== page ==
The Spoke (T.S.): What inspired you to be an English teacher? Lauren Nordsiek (L.N.): My love of literature. After high school and college, I didn’t want to stop discussing literature every day. The obvious choice was to follow my passion.
T.S.: If you were to write a book, what would it be about? L.N.: I think it would be interesting to write a book that explores the type of literature that has become popular in the last decade or so after 9/11 and the recession. As a society, we seem focused on “doom and gloom” and that appears in the literature we read.
T.S.: If you weren’t an English teacher, what could you see yourself doing? L.N.: Had I been born with more of a science brain, I think I would have enjoyed being a veterinarian.
T.S.: What is your favorite thing about teaching English? L.N.: I really like the chance to hear different opinions of different students. I can teach the same books three years in a row, and it will always be different because I’ll be teaching different kids.
Band: Regina Spektor
Song: “Imagine” by John Lennon
Book: “The Blithedale Romance” by Nathaniel Hawthorne
Quote: “Be who you are and say what you feel because those who mind don’t matter and those who matter don’t mind.” –Dr. Suess
Vacation spot: Jersey Shore
Punctuation mark: Semicolon
T.S.: How long have you been teaching? L.N.: This is my third year at Conestoga. Before this, I taught for a little bit at Lower Merion.
T.S.: What are your hobbies? L.N.: I like to read, cook and I’m involved in animal rescue. I used to volunteer at the Main Line Animal Rescue and I took care of the animals, washed them, taught them obedience and helped make them appealing and adoptable.
T.S.: Who is one of your role models and why? L.N.: My high school AP English teacher in junior year helped create the spark and was part of the reason I became a teacher.
T.S.: What is the most difficult part of being an English teacher? L.N.: Making sure you’re able to reach every student every day.
Lavi Ben-Dor/The SPOKE
T.S.: If you could have dinner with any three people, who would they be and why? L.N.: Toni Morrison, an author; Ralph Waldo Emerson, a philosopher; and Fiona Apple, a singer. It’s a bizarre group, so it would be interesting. They are three people who have inspired me in terms of literature and music.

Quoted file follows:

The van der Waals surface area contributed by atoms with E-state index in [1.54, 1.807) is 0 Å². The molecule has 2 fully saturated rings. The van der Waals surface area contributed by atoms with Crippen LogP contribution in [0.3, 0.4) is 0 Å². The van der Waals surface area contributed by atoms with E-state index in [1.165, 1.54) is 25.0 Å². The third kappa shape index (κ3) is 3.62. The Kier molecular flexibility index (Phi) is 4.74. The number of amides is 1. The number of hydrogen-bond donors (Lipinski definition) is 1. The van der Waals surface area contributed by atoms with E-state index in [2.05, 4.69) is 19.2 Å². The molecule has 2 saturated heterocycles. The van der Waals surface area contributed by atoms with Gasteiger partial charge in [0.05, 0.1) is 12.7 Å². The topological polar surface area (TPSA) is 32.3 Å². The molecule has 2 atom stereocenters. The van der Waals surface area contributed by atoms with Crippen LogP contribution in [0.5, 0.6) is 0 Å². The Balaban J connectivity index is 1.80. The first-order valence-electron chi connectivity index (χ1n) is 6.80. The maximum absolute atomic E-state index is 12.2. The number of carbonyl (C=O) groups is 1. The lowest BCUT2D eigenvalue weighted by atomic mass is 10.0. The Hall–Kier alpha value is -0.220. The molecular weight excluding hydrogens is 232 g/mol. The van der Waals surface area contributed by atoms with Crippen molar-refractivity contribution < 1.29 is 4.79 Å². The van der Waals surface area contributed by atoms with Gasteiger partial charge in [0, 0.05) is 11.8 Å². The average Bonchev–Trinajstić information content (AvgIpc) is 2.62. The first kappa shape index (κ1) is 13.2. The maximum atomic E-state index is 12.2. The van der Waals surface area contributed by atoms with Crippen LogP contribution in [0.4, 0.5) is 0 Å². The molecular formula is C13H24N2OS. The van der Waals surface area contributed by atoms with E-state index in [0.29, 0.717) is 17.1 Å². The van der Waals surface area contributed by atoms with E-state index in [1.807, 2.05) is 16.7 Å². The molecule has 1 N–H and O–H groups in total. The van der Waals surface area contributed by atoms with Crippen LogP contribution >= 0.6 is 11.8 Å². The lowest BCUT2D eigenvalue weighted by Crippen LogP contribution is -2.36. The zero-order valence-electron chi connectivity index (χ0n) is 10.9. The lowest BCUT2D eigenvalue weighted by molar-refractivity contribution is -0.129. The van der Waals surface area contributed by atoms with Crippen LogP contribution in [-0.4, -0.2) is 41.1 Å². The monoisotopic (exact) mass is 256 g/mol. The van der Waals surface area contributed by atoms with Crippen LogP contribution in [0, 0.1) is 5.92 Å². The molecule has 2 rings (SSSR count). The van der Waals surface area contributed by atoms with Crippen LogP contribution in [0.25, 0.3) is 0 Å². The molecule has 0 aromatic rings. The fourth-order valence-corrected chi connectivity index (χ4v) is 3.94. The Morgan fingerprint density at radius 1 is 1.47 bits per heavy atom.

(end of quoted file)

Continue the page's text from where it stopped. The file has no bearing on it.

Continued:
T.S.: Why did you become involved in Anti-Defamation League (ADL)?
L.N.: [I became involved] because I had been a part of something like it at Lower Merion. The opportunity presented itself to me, and I was excited to make Conestoga an open place. I wanted to discuss bullying and bigotry and other topics that need to be discussed and worked through.
T.S.: What is ADL’s mission and why do you think it is important to the school? L.N.: ADL’s mission, locally and nationally, is to stop defamation of certain groups. It began to prevent defamation against Jewish people, but it spread to all types of bigotry. It helps students get through tough stuff here and we work with ADL Philadelphia to work on a national scale.
T.S.: What is the purpose of ADL classroom visits? L.N.: The classroom visits are for the freshmen coming in to Conestoga. They start off a discussion of ‘Let’s make [Conestoga] a friendly and accepting environment.’ They’re the next generation, and they’re becoming the next leaders.
T.S.: Why do you feel passionate about ADL, personally? L.N.: I think I get to work with some of the best kids in school. It has an important mission, especially with bullying. Every school needs an ADL to try to instill change into high school environments.